The May 3 editorial “Japan’s approach to Myanmar” is timely and meaningful. It not only reflects the good will of The Japan Times toward the people of Myanmar but also provides a good grasp of the prevailing situation there. I only hope that the contents are not lost on Myanmar policymakers in the Japanese government.
A little more than a year has passed since Aung San Suu Kyi was elected as a member of parliament. The duo of opposition leader Suu Kyi and President Thein Sein have made considerable progress toward the democratization of Myanmar. However, they still have a long way to go and they could still be waylaid.
Recently sectarian violence has flared up in some parts of the country, and negotiations between ethnic rebels and the central government have bogged down. Some groups of human rights and media pundits have criticized Suu Kyi for failing to resolve these problems. The fact is that the country’s problems are broad, varied and deep-rooted, and nobody is able to solve them overnight.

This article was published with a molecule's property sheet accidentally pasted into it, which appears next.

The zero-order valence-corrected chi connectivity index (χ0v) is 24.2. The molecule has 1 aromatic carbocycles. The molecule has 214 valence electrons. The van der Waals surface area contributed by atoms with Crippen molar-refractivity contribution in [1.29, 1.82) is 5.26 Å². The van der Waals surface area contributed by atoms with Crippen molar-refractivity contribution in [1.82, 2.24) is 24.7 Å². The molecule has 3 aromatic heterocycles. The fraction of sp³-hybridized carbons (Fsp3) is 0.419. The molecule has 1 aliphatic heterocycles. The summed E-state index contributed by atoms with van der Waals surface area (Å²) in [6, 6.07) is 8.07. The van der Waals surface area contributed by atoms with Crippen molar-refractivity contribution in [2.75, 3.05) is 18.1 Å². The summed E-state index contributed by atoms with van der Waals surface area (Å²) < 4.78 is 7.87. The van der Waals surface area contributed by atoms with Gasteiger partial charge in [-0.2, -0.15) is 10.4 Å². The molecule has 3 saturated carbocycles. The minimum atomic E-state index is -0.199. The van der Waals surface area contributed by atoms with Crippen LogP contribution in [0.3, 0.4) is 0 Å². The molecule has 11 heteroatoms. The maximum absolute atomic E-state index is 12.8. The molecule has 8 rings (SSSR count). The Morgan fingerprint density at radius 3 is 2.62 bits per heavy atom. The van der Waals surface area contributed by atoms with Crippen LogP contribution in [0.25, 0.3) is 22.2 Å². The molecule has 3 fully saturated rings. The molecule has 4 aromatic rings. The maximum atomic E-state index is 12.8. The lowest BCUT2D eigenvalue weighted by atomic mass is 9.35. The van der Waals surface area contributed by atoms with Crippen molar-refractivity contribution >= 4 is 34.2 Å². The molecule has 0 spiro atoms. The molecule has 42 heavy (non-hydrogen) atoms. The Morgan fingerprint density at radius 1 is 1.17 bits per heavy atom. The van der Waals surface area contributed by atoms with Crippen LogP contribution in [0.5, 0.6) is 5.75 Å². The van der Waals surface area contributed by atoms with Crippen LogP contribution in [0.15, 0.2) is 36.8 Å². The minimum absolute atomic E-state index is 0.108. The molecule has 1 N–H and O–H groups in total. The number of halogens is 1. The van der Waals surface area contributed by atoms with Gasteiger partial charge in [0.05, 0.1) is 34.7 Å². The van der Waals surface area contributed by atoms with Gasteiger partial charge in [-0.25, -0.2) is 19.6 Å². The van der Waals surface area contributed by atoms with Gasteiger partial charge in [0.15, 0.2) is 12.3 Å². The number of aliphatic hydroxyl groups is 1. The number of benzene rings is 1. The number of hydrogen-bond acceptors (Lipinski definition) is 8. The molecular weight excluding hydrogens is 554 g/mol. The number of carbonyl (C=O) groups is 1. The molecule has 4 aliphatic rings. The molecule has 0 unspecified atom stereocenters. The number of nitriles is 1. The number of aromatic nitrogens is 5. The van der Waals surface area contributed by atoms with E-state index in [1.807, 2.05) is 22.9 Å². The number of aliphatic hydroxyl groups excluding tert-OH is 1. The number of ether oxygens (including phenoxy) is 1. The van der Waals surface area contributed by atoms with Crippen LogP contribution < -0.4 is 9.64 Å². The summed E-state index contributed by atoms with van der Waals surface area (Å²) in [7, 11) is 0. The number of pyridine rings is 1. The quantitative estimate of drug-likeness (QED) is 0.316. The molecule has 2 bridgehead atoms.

Suu Kyi may have panache, but she is no panacea. Besides, she is not in power and simply cannot resolve these problems with a wave of her hand as if it were a magic wand. She is making Herculean efforts to lay down the foundation of democracy to amend the undemocratic and seemingly unconstitutional constitution in force so that the rule of law prevails in the country.
As for official development assistance, Japan can do a lot to help Myanmar. As a matter of fact, Japan has already shown its largesse and good will by waiving billions of dollars worth of Myanmar debt and promising to provide fresh loans and aid. But ODA should be geared toward people’s needs. Transparency and accountability need to be prerequisites. I am sure that Suu Kyi conveyed her ideas to Japanese leaders when she met them during her visit.
If I am not mistaken, it was Burma (aka Myanmar) that sponsored Japan’s admission to the United Nations in 1956. And unlike the sentiments that the vast majority of the people of Myanmar harbor against their Big Brother to the north, they look to Japan with friendship, appreciation and admiration.
It is vital that Japan not negate these sentiments by heedlessly trying to reap economic benefits for Japanese corporations in collaboration with Myanmar’s powerful few at the expense of the common people, as was the case during China’s days in Myanmar.
The opinions expressed in this letter to the editor are the writer’s own and do not necessarily reflect the policies of The Japan Times.